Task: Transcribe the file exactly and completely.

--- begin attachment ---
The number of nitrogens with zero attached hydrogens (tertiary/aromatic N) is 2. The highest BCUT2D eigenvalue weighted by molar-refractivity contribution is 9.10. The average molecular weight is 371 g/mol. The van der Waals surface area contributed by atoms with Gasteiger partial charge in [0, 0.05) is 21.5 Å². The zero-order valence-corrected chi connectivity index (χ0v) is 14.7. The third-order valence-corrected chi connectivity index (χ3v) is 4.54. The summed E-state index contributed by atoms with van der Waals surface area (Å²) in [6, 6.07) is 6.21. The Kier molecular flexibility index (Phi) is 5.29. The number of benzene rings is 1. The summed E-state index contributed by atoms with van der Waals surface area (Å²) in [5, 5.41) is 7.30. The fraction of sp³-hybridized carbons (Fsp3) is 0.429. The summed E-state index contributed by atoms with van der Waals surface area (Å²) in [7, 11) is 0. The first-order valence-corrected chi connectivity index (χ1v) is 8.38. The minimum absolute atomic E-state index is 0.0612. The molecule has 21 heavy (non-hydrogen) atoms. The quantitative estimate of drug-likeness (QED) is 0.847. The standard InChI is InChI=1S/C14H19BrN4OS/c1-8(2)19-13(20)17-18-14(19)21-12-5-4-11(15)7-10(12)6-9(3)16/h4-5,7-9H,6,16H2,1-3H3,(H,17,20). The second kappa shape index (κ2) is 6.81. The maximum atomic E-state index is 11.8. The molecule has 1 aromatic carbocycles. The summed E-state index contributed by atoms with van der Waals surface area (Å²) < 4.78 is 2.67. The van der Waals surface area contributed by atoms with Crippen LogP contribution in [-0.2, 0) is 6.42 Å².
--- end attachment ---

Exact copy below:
The number of nitrogens with zero attached hydrogens (tertiary/aromatic N) is 2. The highest BCUT2D eigenvalue weighted by molar-refractivity contribution is 9.10. The average molecular weight is 371 g/mol. The van der Waals surface area contributed by atoms with Gasteiger partial charge in [0, 0.05) is 21.5 Å². The zero-order valence-corrected chi connectivity index (χ0v) is 14.7. The third-order valence-corrected chi connectivity index (χ3v) is 4.54. The summed E-state index contributed by atoms with van der Waals surface area (Å²) in [6, 6.07) is 6.21. The Kier molecular flexibility index (Phi) is 5.29. The number of benzene rings is 1. The summed E-state index contributed by atoms with van der Waals surface area (Å²) in [5, 5.41) is 7.30. The fraction of sp³-hybridized carbons (Fsp3) is 0.429. The summed E-state index contributed by atoms with van der Waals surface area (Å²) in [7, 11) is 0. The first-order valence-corrected chi connectivity index (χ1v) is 8.38. The minimum absolute atomic E-state index is 0.0612. The molecule has 21 heavy (non-hydrogen) atoms. The quantitative estimate of drug-likeness (QED) is 0.847. The standard InChI is InChI=1S/C14H19BrN4OS/c1-8(2)19-13(20)17-18-14(19)21-12-5-4-11(15)7-10(12)6-9(3)16/h4-5,7-9H,6,16H2,1-3H3,(H,17,20). The second kappa shape index (κ2) is 6.81. The maximum atomic E-state index is 11.8. The molecule has 1 aromatic carbocycles. The summed E-state index contributed by atoms with van der Waals surface area (Å²) < 4.78 is 2.67. The van der Waals surface area contributed by atoms with Crippen LogP contribution in [-0.2, 0) is 6.42 Å².